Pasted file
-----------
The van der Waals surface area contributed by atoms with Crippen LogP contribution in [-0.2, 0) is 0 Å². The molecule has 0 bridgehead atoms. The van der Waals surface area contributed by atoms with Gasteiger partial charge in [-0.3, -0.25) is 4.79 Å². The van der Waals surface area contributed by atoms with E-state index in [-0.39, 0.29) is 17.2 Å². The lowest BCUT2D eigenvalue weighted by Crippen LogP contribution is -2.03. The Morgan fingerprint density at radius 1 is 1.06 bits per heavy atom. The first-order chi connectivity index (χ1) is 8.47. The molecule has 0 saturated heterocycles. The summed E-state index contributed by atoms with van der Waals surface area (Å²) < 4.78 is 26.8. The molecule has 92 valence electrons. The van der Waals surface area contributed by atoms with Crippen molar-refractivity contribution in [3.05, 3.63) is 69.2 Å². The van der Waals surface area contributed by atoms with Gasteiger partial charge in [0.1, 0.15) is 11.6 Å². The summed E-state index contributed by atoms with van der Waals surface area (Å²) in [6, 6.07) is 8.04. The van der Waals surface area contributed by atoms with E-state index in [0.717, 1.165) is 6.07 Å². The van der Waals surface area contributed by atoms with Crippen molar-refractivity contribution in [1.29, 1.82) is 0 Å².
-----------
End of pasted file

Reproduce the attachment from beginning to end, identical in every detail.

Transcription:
The van der Waals surface area contributed by atoms with Crippen LogP contribution in [-0.2, 0) is 0 Å². The molecule has 0 bridgehead atoms. The van der Waals surface area contributed by atoms with Gasteiger partial charge in [-0.3, -0.25) is 4.79 Å². The van der Waals surface area contributed by atoms with E-state index in [-0.39, 0.29) is 17.2 Å². The lowest BCUT2D eigenvalue weighted by Crippen LogP contribution is -2.03. The Morgan fingerprint density at radius 1 is 1.06 bits per heavy atom. The first-order chi connectivity index (χ1) is 8.47. The molecule has 0 saturated heterocycles. The summed E-state index contributed by atoms with van der Waals surface area (Å²) < 4.78 is 26.8. The molecule has 92 valence electrons. The van der Waals surface area contributed by atoms with Crippen molar-refractivity contribution in [3.05, 3.63) is 69.2 Å². The van der Waals surface area contributed by atoms with Gasteiger partial charge in [0.1, 0.15) is 11.6 Å². The summed E-state index contributed by atoms with van der Waals surface area (Å²) in [6, 6.07) is 8.04. The van der Waals surface area contributed by atoms with E-state index in [0.717, 1.165) is 6.07 Å². The van der Waals surface area contributed by atoms with Crippen molar-refractivity contribution in [1.29, 1.82) is 0 Å².